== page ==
FRANCES — In the summer of 1929, a gathering of Swiss friends took place along a shady stretch of the Willapa River in Frances. From those humble beginnings grew to be what is currently the largest Swiss club in America, the Lewis-Pacific Swiss Society (LPSS). For almost 90 years, the LPSS has continued their traditions and celebrated their Swiss heritage in the tiny borough near the border of Lewis County.
The club got out to a fast start. While much of the country struggled with hard times, the LPSS began to really grow during the 1930s, building their hall in 1932. The club was a gathering point for people of similar backgrounds, many of whom had immigrated to the country within a generation.
“A lot of the Swiss who came here were farmers, and there are a lot of dairy farms in the Willapa Valley,” said Adrian Cook, who heads up Swiss wrestling for the club. “There are other groups in Tacoma, Enumclaw. A lot of the Enumclaw farmers are related to ones who settled in the Willapa Valley.”
In 1939, the LPSS held their first bowling picnic, a tradition that continues today as part of their annual Oktoberfest event, where they feature a European style 9-pin bowling tournament.
In 1964 the LPSS hosted what would become their signature event — Schwingfest. A tournament of schwingen — the traditional sport of Swiss wrestling — the national sport of Switzerland, takes in early July each year. Wrestlers meet in the middle of the sawdust-filled ring, their right hand grasping their opponents belt in the back, their left hand on the leg of the shorts in the front. From there, the goal is to land the opponent on their back, even if for only a second. At the 2018 event, Willy Bony was victorious, and was carried around the ring on the shoulders of opponents — a traditional victory lap for the winner.
The winner of the tournament is presented with a beautiful bell on a thick belt, brought back from Switzerland. The event, the biggest of the year for the LPSS, draws hundreds of people from around the country and the world. The event also features the stone-throwing sport called steinstossen. More than twice the weight of a shot put, the stone can be tossed in a variety of ways — overhead, two-handed push or baseball-type throw. Some of the men taking part in the event this year had to put down their cup of beer in order to make their throws. The “American” version is easier than the traditional Swiss, where the stone can weigh up to 160 pounds.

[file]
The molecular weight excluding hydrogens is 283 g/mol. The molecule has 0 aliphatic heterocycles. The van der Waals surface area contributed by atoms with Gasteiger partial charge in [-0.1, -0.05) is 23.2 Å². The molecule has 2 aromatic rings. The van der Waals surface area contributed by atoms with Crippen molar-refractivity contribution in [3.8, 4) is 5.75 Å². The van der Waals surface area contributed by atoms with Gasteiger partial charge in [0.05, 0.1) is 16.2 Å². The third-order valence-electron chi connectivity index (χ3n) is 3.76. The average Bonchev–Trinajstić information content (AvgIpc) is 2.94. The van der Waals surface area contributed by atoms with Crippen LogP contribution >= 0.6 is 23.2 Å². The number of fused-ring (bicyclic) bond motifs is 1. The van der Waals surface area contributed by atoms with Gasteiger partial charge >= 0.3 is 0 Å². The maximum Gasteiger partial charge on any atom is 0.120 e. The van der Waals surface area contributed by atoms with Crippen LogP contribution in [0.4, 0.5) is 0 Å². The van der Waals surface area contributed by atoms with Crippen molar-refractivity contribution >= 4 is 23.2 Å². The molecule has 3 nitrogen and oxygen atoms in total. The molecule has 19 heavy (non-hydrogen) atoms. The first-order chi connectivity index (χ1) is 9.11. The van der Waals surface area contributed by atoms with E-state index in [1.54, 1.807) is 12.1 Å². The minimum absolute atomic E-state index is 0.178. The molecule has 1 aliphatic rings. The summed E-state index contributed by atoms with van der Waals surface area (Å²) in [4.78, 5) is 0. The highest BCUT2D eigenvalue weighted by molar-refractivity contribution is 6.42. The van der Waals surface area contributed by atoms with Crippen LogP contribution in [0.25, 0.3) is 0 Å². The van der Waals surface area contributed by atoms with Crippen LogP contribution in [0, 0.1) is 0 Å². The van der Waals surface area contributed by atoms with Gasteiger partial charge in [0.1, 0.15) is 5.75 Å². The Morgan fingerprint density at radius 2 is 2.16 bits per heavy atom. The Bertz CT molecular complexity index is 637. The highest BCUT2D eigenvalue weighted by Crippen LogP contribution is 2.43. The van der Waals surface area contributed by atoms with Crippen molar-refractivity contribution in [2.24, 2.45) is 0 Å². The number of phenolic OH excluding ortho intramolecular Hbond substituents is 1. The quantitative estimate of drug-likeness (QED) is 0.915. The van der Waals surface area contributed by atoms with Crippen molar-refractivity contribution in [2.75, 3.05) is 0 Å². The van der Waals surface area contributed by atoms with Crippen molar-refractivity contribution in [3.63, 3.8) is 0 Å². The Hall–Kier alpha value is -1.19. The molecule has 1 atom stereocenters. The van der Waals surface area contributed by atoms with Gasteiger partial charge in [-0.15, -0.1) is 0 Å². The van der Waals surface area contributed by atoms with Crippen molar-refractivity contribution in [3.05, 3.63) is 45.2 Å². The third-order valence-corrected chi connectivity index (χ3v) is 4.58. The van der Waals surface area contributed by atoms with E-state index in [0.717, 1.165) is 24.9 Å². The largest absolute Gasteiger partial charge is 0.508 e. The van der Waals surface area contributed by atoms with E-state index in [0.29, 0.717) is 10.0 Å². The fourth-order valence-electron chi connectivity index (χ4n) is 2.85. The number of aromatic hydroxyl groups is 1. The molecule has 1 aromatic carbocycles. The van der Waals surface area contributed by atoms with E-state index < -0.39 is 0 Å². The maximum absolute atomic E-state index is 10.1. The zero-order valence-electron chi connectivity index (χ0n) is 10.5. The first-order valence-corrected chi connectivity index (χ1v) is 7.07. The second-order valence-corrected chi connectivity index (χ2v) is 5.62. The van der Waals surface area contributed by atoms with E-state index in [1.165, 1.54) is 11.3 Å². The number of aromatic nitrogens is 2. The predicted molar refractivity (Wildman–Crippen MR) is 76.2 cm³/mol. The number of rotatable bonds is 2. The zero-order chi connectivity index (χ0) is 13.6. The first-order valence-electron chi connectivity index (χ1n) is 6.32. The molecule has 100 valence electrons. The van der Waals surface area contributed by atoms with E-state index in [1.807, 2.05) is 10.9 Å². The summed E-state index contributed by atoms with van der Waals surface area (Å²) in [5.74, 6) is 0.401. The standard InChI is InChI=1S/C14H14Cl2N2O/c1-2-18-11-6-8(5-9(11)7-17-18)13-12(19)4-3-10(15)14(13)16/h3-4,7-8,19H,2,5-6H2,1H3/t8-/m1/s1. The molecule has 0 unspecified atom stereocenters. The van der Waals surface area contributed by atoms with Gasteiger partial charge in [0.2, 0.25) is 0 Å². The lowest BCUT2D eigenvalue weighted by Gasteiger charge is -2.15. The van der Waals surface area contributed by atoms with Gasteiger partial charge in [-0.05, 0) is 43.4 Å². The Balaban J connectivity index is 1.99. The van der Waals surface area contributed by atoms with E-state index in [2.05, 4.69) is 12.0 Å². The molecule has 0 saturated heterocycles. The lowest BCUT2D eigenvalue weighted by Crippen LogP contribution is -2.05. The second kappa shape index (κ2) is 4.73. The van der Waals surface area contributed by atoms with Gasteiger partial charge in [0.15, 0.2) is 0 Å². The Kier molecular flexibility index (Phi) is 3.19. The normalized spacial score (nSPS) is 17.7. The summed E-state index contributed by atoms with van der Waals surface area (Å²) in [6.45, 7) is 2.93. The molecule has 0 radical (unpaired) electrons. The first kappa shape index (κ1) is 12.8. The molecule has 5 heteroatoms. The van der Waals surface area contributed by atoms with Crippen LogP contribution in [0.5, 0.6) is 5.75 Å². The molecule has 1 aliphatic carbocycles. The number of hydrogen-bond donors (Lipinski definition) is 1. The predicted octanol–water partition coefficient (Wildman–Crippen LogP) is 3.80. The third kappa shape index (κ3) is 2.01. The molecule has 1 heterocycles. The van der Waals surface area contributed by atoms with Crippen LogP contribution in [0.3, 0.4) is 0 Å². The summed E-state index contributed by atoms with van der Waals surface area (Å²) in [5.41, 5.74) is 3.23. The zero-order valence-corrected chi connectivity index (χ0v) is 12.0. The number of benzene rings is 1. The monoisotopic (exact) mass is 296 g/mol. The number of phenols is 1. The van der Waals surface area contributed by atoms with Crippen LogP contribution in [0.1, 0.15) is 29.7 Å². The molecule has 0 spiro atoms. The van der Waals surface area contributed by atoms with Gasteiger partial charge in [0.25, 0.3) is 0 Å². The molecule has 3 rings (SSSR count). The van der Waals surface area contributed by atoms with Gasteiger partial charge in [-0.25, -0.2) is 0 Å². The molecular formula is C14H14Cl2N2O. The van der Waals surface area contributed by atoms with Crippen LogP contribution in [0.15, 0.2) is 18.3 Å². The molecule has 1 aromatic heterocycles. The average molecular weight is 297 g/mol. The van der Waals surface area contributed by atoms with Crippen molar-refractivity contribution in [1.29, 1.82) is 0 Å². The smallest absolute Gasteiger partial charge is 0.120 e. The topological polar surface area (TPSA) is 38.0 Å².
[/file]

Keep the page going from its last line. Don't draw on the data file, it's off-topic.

And while sports celebrating brute strength may be a big annual attraction, the traditions promoted by the LPSS go deeper. Schwingfest, like all of the cultural events held by the LPSS, has always been a time to get together with family and friends and other Swiss folks to share heritage, share a story, or share a beer. Throughout the tournament, traditional songs can be heard being played by the ring side by Swiss polka musicians. Those musicians take to the hall stage later in the evening for a night of music and dancing.
Always on hand at the Schwingfest are the reining Swiss Miss and the court of the upcoming crowning at Oktoberfest. The young woman (age 14-25) is chosen for a year term and represents the LPSS at area events and parades. Hannah Cook is this year’s Miss.
The LPSS will hold their 49th annual Oktoberfest on Oct. 6, which will feature an outdoor 9-pin bowling tournament, as well as an evening dance, horseshoe and pinochle tournaments, food, crafts and vendors. Daytime admission to the event is free, with a $5 charge for the dance. Bowling is $1 a game, with entry in the horse shoe and pinochle tournaments are $5 each.